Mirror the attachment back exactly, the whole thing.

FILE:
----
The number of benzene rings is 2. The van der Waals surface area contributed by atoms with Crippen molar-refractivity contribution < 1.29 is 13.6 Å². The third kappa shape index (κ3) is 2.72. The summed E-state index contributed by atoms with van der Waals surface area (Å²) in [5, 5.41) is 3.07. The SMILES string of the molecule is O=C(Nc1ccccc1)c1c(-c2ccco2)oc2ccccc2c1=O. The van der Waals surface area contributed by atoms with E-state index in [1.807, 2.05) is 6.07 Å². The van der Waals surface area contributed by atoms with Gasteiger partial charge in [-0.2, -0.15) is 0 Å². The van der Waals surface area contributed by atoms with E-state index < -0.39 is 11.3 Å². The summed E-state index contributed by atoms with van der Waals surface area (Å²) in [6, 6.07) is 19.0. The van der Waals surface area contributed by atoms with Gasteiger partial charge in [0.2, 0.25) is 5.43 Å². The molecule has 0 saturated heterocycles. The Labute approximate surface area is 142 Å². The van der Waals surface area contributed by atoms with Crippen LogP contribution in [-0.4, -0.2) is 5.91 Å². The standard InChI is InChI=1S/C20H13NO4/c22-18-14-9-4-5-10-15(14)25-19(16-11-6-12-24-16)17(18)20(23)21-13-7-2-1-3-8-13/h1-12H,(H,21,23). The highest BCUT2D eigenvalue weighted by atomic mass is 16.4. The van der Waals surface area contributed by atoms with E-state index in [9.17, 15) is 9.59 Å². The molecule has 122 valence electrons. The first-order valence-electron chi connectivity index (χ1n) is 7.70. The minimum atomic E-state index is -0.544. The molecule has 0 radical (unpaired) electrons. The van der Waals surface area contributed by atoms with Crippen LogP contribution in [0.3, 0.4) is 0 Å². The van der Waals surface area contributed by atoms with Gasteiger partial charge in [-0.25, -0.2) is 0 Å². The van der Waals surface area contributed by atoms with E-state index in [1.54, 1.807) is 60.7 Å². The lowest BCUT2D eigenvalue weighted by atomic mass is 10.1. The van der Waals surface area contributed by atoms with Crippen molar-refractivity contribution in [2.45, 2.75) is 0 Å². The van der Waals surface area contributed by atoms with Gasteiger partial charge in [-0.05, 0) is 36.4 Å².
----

The number of benzene rings is 2. The van der Waals surface area contributed by atoms with Crippen molar-refractivity contribution < 1.29 is 13.6 Å². The third kappa shape index (κ3) is 2.72. The summed E-state index contributed by atoms with van der Waals surface area (Å²) in [5, 5.41) is 3.07. The SMILES string of the molecule is O=C(Nc1ccccc1)c1c(-c2ccco2)oc2ccccc2c1=O. The van der Waals surface area contributed by atoms with E-state index in [1.807, 2.05) is 6.07 Å². The van der Waals surface area contributed by atoms with Gasteiger partial charge in [-0.2, -0.15) is 0 Å². The van der Waals surface area contributed by atoms with E-state index < -0.39 is 11.3 Å². The summed E-state index contributed by atoms with van der Waals surface area (Å²) in [6, 6.07) is 19.0. The van der Waals surface area contributed by atoms with Gasteiger partial charge in [0.2, 0.25) is 5.43 Å². The molecule has 0 saturated heterocycles. The Labute approximate surface area is 142 Å². The van der Waals surface area contributed by atoms with Crippen LogP contribution in [-0.4, -0.2) is 5.91 Å². The standard InChI is InChI=1S/C20H13NO4/c22-18-14-9-4-5-10-15(14)25-19(16-11-6-12-24-16)17(18)20(23)21-13-7-2-1-3-8-13/h1-12H,(H,21,23). The highest BCUT2D eigenvalue weighted by atomic mass is 16.4. The van der Waals surface area contributed by atoms with E-state index in [9.17, 15) is 9.59 Å². The molecule has 122 valence electrons. The first-order valence-electron chi connectivity index (χ1n) is 7.70. The minimum atomic E-state index is -0.544. The molecule has 0 radical (unpaired) electrons. The van der Waals surface area contributed by atoms with Crippen LogP contribution in [0.3, 0.4) is 0 Å². The van der Waals surface area contributed by atoms with Gasteiger partial charge in [-0.25, -0.2) is 0 Å². The van der Waals surface area contributed by atoms with E-state index in [1.54, 1.807) is 60.7 Å². The lowest BCUT2D eigenvalue weighted by atomic mass is 10.1. The van der Waals surface area contributed by atoms with Crippen molar-refractivity contribution in [2.45, 2.75) is 0 Å². The van der Waals surface area contributed by atoms with Gasteiger partial charge in [-0.05, 0) is 36.4 Å².